Immigrant Communities & George Floyd Protests
The immigrant-owned businesses on commercial Lake Street in Minneapolis have organized night patrols to prevent damage after they say police didn’t respond to their calls, reports Sahan Journal. Many have been issued citations for breaking curfew.

At least four undocumented immigrants, including three DACA recipients, were arrested during protests in Phoenix last week, turned over to ICE and now face possible deportation, reports The Intercept. At least one says he was not protesting, but was in the area on a date with his girlfriend.

DACA & Election 2020
Trump aides are working to focus the campaign on key issues of immigration, crime and China in an attempt to try to recreate the successful 2016 campaign strategy and convince swing voters that Biden is too far left, reports Politico. One suggestion from aides is a potential with Democrats that would benefit immigrants in the DACA program if the Supreme Court rules in favor of the Trump administration’s termination of the program, reports Politico. They believe doing so could help him win Latino support in the election, but a deal is unlikely in a split Congress.

Follows

Immigration Resources & Opportunities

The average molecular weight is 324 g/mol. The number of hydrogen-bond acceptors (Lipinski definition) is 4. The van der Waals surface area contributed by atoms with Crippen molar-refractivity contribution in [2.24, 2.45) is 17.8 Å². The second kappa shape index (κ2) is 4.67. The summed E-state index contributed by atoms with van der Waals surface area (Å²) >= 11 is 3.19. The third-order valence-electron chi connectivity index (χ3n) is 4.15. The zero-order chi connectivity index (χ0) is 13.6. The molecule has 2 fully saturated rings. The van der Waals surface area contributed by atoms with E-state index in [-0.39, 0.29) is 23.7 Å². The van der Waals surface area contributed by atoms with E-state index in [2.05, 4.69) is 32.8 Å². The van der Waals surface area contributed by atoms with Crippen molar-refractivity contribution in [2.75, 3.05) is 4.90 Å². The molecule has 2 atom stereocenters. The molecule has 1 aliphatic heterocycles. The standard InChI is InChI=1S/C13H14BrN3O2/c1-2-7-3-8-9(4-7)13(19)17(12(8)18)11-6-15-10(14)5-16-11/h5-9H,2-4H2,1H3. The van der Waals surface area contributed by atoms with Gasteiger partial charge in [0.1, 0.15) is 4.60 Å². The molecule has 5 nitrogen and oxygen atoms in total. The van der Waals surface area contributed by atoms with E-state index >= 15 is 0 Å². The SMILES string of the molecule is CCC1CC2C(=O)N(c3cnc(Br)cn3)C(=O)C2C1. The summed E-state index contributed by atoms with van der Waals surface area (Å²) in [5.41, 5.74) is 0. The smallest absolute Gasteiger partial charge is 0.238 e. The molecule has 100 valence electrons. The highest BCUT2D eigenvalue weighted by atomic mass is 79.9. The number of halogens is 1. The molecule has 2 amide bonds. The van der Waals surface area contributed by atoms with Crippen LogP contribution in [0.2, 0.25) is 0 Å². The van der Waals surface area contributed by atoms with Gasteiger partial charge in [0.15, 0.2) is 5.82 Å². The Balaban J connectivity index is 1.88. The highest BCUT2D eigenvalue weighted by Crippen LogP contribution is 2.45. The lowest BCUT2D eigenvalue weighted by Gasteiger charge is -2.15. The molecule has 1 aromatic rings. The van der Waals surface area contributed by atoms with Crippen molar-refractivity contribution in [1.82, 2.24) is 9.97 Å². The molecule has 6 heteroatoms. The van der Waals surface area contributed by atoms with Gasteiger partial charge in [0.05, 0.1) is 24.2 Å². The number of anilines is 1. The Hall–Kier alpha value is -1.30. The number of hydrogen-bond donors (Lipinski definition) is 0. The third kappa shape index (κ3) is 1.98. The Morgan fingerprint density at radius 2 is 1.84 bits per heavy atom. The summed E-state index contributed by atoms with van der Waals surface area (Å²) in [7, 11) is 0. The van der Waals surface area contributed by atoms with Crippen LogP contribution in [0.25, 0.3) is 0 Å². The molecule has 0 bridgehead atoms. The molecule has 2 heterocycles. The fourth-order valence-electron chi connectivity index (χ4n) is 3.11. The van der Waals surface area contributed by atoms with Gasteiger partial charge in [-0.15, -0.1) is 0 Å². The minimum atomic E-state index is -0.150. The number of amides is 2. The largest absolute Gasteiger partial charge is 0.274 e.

Coronavirus Resources

Recently released immigration books (got one, send it over)

Newsletters, Podcasts, & Facebook Groups

  • In The Thick podcast covers the coronavirus impact on immigrant communities from Chelsea, MA to the Bronx, New York.
  • Only Here is a podcast about the “subcultures, creativity and struggles” at the US-Mexico border from KPBS
  • Nuestro South is a podcast exploring the experiences of Latinx people in the U.S. south.
  • Salvadoran investigative media outlet El Faro has launched an English-language newsletter with reporting from Central America.
  • ¿Qué Pasa, Midwest? Podcast tells stories of Latino life “from the homeland to the heartland.”
  • Frontera Dispatch is a weekly newsletter by the Hope Border Institute on news and analysis from the border.
  • BIB Daily Edition is a free aggregation of “inside immigration news” (court cases, new regulations and the like) and “outside news” (culled from the mainstream and not-so-mainstream media).